Back to School Money Savings Tips
Back to school season means back to school supplies. New school supplies are always fun to get however, the long list of recommended supplies from teachers can add up quickly. Luckily, there are many ways to save money on your list, all it takes is a little bit of planning and research.
Assess what’s needed
Sometimes the lists are wish lists, not needs list. Think of your student and how they operate. Do they actually use white-out, or do they just cross out corrections on a paper? Will they need a hole punch, or does their teacher typically have one they can use? In some cases, you can eliminate several things on the list by being realistic about what your student actually needs. If school starts and it turns out they actually do need a certain item, you can always get it later.
Look through last year’s supplies
At the end of the school year, backpacks are likely to get tucked away with all of last year’s school supplies. Before going out to buy brand new supplies, consider the supplies your child already has. Can you get another year of use out of their backpack? Are their pens, pencils, and other supplies good for another year. It might take a little TLC to get them back into working condition (pencil sharpener, anyone?), but it could save you a lot of money to first take stock of what you already have.
Buy supplies out of season
The end of a school year, or early in the summer when no one is thinking about back-to-school season may be the best time to buy supplies. If you start scouting early, you may also be able to hit discounts throughout the summer.
Certain retailers may offer the same exact item for a cheaper price. It doesn’t hurt to do a quick google search to see what else is available. You may even be able to ask a certain retailer to price match the product.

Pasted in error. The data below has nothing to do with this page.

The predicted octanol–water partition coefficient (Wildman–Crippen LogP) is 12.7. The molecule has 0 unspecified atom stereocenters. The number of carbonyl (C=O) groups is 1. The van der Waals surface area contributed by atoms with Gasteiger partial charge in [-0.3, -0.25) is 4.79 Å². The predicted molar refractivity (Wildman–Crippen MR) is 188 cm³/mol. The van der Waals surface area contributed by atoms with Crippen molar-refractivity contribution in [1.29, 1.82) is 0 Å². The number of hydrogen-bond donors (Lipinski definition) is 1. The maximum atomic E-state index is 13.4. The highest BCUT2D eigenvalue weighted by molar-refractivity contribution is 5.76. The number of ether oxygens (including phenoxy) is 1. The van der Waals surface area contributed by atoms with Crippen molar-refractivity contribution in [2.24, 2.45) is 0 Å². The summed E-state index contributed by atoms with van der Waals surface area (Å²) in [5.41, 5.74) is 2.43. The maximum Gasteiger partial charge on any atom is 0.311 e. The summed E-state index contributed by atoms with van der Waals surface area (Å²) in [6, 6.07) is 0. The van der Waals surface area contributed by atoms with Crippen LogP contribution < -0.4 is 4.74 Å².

Sign up for store emails and follow them on social media
Emails from retailers are likely the first place you’ll hear about discounts and deals. Sign up to receive their updates, and you can be on the lookout for good deals. You can also follow brands on social media like Twitter, Instagram or Facebook to get the latest updates on their sales.
Try using money-saving apps
There are apps like RetailMeNot or ShopSavvy that can help you find deals, discount codes, or that can quickly price match items for you.
Check the dollar store
Before heading to top retailers for school supplies, make sure to swing by your local dollar store. Often, they will have the exact products you’re looking for at a fraction of the price.
Buying used can be especially helpful when purchasing electronics. Technology is used in the classroom more than ever before and it can be a huge expense. Visit websites like eBay or Craigslist or go to your local Best Buy or apple store to ask about refurbished products. You may also be able to find other supplies at thrift stores, like backpacks, clothing, shoes and more.
Try a supply swap
It’s likely that there are other people you know who are also trying to save money on supplies who would be open to a trade, or possibly even giving you hand-me-downs. Check in with your friends and family who have school aged children and ask them what supplies they may be willing to part with.
Some states offer a tax-free weekend that typically falls in the summer. This can be particularly helpful for high ticket items like laptops, calculators and other technology. Check to see if your state offers a tax-free weekend and plan to do your shopping then.
Talk to your kids about a budget or ask them to contribute to their supplies
Many kids have an allowance that they are able to use to spend on items they really want. It may be reasonable to explain to them that you will help them buy the basic school supplies, but if they want anything extra on the list, like a new backpack (when last year’s works just fine), or new fancy erasers, etc. they can use their own money to buy it.
Ultimately, back to school is an exciting time and school supplies are a fun part of the process. It’s totally possible to buy supplies without breaking the bank, and still setting your student up for success.